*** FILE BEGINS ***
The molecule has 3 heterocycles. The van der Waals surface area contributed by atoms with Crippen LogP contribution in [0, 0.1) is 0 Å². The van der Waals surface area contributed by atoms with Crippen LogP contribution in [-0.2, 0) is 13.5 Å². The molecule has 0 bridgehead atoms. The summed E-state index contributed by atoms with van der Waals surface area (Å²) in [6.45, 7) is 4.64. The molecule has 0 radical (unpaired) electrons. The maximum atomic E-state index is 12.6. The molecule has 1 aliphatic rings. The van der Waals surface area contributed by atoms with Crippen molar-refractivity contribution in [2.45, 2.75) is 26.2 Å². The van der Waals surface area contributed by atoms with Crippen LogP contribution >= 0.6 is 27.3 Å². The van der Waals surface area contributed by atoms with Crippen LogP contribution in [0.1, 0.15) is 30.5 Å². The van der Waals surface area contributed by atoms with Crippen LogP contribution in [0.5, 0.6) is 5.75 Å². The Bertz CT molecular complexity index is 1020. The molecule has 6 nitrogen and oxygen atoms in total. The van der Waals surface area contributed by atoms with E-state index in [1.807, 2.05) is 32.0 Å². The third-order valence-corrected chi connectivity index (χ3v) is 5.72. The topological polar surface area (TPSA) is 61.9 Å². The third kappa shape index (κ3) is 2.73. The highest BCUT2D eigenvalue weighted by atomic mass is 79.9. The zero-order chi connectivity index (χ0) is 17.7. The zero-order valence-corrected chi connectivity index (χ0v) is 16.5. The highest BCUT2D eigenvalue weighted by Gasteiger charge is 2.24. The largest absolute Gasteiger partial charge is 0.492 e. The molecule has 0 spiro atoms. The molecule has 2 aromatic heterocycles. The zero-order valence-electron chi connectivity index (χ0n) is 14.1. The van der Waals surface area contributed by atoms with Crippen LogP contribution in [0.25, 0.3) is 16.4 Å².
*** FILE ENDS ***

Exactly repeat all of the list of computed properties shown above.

The molecule has 3 heterocycles. The van der Waals surface area contributed by atoms with Crippen LogP contribution in [0, 0.1) is 0 Å². The van der Waals surface area contributed by atoms with Crippen LogP contribution in [-0.2, 0) is 13.5 Å². The molecule has 0 bridgehead atoms. The summed E-state index contributed by atoms with van der Waals surface area (Å²) in [6.45, 7) is 4.64. The molecule has 0 radical (unpaired) electrons. The maximum atomic E-state index is 12.6. The molecule has 1 aliphatic rings. The van der Waals surface area contributed by atoms with Crippen molar-refractivity contribution in [2.45, 2.75) is 26.2 Å². The van der Waals surface area contributed by atoms with Crippen LogP contribution >= 0.6 is 27.3 Å². The van der Waals surface area contributed by atoms with Crippen LogP contribution in [0.1, 0.15) is 30.5 Å². The van der Waals surface area contributed by atoms with Crippen LogP contribution in [0.5, 0.6) is 5.75 Å². The Bertz CT molecular complexity index is 1020. The molecule has 6 nitrogen and oxygen atoms in total. The van der Waals surface area contributed by atoms with E-state index in [1.807, 2.05) is 32.0 Å². The third-order valence-corrected chi connectivity index (χ3v) is 5.72. The topological polar surface area (TPSA) is 61.9 Å². The third kappa shape index (κ3) is 2.73. The highest BCUT2D eigenvalue weighted by atomic mass is 79.9. The zero-order chi connectivity index (χ0) is 17.7. The zero-order valence-corrected chi connectivity index (χ0v) is 16.5. The highest BCUT2D eigenvalue weighted by Gasteiger charge is 2.24. The largest absolute Gasteiger partial charge is 0.492 e. The molecule has 0 spiro atoms. The molecule has 2 aromatic heterocycles. The zero-order valence-electron chi connectivity index (χ0n) is 14.1. The van der Waals surface area contributed by atoms with Crippen LogP contribution in [0.25, 0.3) is 16.4 Å².